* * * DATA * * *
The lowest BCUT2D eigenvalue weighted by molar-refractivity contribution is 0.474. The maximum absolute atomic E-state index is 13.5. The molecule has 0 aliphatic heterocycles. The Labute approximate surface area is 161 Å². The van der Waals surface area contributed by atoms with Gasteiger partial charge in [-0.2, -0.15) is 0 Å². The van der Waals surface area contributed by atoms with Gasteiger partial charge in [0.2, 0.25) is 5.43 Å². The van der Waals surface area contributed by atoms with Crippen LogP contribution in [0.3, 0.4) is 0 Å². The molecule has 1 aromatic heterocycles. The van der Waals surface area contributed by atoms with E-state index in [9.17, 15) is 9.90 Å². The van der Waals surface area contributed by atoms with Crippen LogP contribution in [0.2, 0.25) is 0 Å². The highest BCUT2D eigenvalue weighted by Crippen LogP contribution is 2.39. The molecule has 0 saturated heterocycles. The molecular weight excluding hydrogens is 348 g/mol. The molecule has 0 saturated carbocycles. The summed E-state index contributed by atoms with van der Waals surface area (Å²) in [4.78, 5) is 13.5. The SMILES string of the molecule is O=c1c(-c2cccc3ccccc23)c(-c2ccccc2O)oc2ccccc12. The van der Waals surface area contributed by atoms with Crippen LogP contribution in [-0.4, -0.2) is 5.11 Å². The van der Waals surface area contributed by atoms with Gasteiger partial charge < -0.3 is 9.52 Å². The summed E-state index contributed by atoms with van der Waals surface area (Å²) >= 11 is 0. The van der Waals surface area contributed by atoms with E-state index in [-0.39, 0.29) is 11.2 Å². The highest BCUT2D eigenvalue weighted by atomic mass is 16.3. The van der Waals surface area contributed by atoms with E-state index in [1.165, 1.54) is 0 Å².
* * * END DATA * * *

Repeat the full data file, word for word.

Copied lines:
The lowest BCUT2D eigenvalue weighted by molar-refractivity contribution is 0.474. The maximum absolute atomic E-state index is 13.5. The molecule has 0 aliphatic heterocycles. The Labute approximate surface area is 161 Å². The van der Waals surface area contributed by atoms with Gasteiger partial charge in [-0.2, -0.15) is 0 Å². The van der Waals surface area contributed by atoms with Gasteiger partial charge in [0.2, 0.25) is 5.43 Å². The van der Waals surface area contributed by atoms with Crippen LogP contribution in [0.3, 0.4) is 0 Å². The molecule has 1 aromatic heterocycles. The van der Waals surface area contributed by atoms with E-state index in [9.17, 15) is 9.90 Å². The van der Waals surface area contributed by atoms with Crippen LogP contribution in [0.2, 0.25) is 0 Å². The highest BCUT2D eigenvalue weighted by Crippen LogP contribution is 2.39. The molecule has 0 saturated heterocycles. The molecular weight excluding hydrogens is 348 g/mol. The molecule has 0 saturated carbocycles. The summed E-state index contributed by atoms with van der Waals surface area (Å²) in [4.78, 5) is 13.5. The SMILES string of the molecule is O=c1c(-c2cccc3ccccc23)c(-c2ccccc2O)oc2ccccc12. The van der Waals surface area contributed by atoms with Crippen LogP contribution in [-0.4, -0.2) is 5.11 Å². The van der Waals surface area contributed by atoms with Gasteiger partial charge < -0.3 is 9.52 Å². The summed E-state index contributed by atoms with van der Waals surface area (Å²) >= 11 is 0. The van der Waals surface area contributed by atoms with E-state index in [-0.39, 0.29) is 11.2 Å². The highest BCUT2D eigenvalue weighted by atomic mass is 16.3. The van der Waals surface area contributed by atoms with E-state index in [1.165, 1.54) is 0 Å².